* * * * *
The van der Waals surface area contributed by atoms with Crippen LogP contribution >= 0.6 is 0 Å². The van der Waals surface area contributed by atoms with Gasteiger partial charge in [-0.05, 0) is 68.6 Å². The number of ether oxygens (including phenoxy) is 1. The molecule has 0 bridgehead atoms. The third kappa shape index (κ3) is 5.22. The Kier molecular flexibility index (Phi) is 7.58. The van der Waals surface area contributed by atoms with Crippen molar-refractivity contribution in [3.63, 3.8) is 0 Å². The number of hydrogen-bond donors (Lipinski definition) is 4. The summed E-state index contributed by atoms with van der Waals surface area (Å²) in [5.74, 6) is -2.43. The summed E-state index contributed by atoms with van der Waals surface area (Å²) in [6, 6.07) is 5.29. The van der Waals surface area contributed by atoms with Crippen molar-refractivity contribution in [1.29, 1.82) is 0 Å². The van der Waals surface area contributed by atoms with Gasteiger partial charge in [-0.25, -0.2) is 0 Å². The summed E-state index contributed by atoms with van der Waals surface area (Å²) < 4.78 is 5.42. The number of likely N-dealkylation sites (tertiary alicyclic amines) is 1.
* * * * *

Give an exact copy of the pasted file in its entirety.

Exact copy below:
The van der Waals surface area contributed by atoms with Crippen LogP contribution >= 0.6 is 0 Å². The van der Waals surface area contributed by atoms with Gasteiger partial charge in [-0.05, 0) is 68.6 Å². The number of ether oxygens (including phenoxy) is 1. The molecule has 0 bridgehead atoms. The third kappa shape index (κ3) is 5.22. The Kier molecular flexibility index (Phi) is 7.58. The van der Waals surface area contributed by atoms with Crippen molar-refractivity contribution in [3.63, 3.8) is 0 Å². The number of hydrogen-bond donors (Lipinski definition) is 4. The summed E-state index contributed by atoms with van der Waals surface area (Å²) in [5.74, 6) is -2.43. The summed E-state index contributed by atoms with van der Waals surface area (Å²) in [6, 6.07) is 5.29. The van der Waals surface area contributed by atoms with Crippen molar-refractivity contribution in [1.29, 1.82) is 0 Å². The van der Waals surface area contributed by atoms with Gasteiger partial charge in [-0.25, -0.2) is 0 Å². The summed E-state index contributed by atoms with van der Waals surface area (Å²) < 4.78 is 5.42. The number of likely N-dealkylation sites (tertiary alicyclic amines) is 1.